All Harry Potter has done is encouraged many young people to read.


13 posted on 09/02/2006 8:26:39 AM PDT by sabe@q.com (Yes, I'm a SW freak!)
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To: Zetman

I can't disagree that there are elements there that may cause curiousity by some to wonder what this or that means or is, but honestly, it's not as if these books are the ONLY source to find info on the occult, magic, sorcery etc...um, the library is full of much darker books than these and not a person has ever said "Ban the evil public library, it is a den of smut and sorcery!!"...context has to be in order...

This is addressed to the general public, not you Zetman, but it's my novel idea that's earthshattering:

If one doesn't want his/her kids seeing it/reading it, don't let them! One can control what the child sees/does for a certain time and then after that one has to have faith that the lessons the parents have tried to instill into their child have taken root...The Holy Spirit blows like the wind...trust in Him and know that despite all the temptation that exists in the world today, He will always bring His children home to Him.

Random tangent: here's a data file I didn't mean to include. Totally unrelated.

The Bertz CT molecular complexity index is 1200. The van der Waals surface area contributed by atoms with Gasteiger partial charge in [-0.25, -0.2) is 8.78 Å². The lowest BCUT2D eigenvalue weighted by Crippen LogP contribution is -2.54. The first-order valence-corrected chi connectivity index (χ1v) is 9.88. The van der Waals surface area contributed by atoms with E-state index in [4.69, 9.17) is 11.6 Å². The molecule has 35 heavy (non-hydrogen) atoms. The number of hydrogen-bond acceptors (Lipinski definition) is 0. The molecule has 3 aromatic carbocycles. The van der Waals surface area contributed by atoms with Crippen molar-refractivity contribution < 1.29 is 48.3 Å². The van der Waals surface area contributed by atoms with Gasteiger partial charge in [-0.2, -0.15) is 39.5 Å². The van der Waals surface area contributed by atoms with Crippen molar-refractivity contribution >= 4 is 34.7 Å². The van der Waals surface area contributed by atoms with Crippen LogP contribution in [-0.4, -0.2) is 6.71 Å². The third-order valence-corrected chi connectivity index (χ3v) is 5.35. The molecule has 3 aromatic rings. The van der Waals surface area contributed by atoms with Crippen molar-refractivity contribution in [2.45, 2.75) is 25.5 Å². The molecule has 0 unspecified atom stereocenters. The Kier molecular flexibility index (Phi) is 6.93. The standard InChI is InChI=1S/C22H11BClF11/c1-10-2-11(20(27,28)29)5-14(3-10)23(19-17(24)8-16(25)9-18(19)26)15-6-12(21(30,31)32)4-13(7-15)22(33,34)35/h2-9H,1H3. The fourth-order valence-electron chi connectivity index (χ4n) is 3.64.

14 posted on 09/02/2006 9:05:44 AM PDT by phatus maximus (John 6:29...Learn it, love it, live it...)
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To: Frank Sheed
"I can't see it [popularity of Harry Potter] doing anything but help magick. First of all, it presents magick in a positive light and I have to hand it to Rowling's [sic] she captures an almost Thelemic neutrality between good and evil....I think Harry Potter fans of today will be real magicians of tomorrow."

Well, begging to differ with the weirdo at speronut, but I think that he's clueless about HP fans. Not sure what Mr. Speronut thinks is neutral about the good and evil characters/actions portrayed in Rowling's books...

I am thinking that neither Speronet guy, nor Fr. Amorth have read the books.

15 posted on 09/02/2006 12:55:36 PM PDT by sockmonkey